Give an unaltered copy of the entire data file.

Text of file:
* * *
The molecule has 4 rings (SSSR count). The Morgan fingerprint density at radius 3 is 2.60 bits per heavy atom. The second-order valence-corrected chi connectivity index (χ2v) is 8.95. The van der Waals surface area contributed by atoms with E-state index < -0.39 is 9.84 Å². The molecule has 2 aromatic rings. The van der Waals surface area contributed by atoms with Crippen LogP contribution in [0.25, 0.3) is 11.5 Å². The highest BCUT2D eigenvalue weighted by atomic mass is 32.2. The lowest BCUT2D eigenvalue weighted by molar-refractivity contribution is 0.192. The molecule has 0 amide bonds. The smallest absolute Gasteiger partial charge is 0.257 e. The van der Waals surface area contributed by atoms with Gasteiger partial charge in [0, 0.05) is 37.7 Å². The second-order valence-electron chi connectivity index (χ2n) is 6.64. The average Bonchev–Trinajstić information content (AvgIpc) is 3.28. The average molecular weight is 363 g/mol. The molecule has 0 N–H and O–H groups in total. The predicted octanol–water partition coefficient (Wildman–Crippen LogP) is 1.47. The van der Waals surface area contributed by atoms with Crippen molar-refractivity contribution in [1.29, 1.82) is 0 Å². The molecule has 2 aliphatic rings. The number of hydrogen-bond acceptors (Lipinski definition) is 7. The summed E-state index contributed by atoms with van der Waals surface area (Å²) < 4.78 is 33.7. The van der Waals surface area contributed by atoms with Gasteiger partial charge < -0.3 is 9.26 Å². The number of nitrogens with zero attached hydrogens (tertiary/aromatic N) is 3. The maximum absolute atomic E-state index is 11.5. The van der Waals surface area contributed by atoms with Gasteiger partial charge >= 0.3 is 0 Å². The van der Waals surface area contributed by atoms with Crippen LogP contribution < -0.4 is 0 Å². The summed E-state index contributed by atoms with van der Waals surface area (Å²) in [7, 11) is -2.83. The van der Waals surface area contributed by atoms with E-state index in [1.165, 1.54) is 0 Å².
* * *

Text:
The molecule has 4 rings (SSSR count). The Morgan fingerprint density at radius 3 is 2.60 bits per heavy atom. The second-order valence-corrected chi connectivity index (χ2v) is 8.95. The van der Waals surface area contributed by atoms with E-state index < -0.39 is 9.84 Å². The molecule has 2 aromatic rings. The van der Waals surface area contributed by atoms with Crippen LogP contribution in [0.25, 0.3) is 11.5 Å². The highest BCUT2D eigenvalue weighted by atomic mass is 32.2. The lowest BCUT2D eigenvalue weighted by molar-refractivity contribution is 0.192. The molecule has 0 amide bonds. The smallest absolute Gasteiger partial charge is 0.257 e. The van der Waals surface area contributed by atoms with Gasteiger partial charge in [0, 0.05) is 37.7 Å². The second-order valence-electron chi connectivity index (χ2n) is 6.64. The average Bonchev–Trinajstić information content (AvgIpc) is 3.28. The average molecular weight is 363 g/mol. The molecule has 0 N–H and O–H groups in total. The predicted octanol–water partition coefficient (Wildman–Crippen LogP) is 1.47. The van der Waals surface area contributed by atoms with Crippen molar-refractivity contribution in [1.29, 1.82) is 0 Å². The molecule has 2 aliphatic rings. The number of hydrogen-bond acceptors (Lipinski definition) is 7. The summed E-state index contributed by atoms with van der Waals surface area (Å²) < 4.78 is 33.7. The van der Waals surface area contributed by atoms with Gasteiger partial charge < -0.3 is 9.26 Å². The number of nitrogens with zero attached hydrogens (tertiary/aromatic N) is 3. The maximum absolute atomic E-state index is 11.5. The van der Waals surface area contributed by atoms with Gasteiger partial charge >= 0.3 is 0 Å². The van der Waals surface area contributed by atoms with Crippen LogP contribution < -0.4 is 0 Å². The summed E-state index contributed by atoms with van der Waals surface area (Å²) in [7, 11) is -2.83. The van der Waals surface area contributed by atoms with E-state index in [1.165, 1.54) is 0 Å².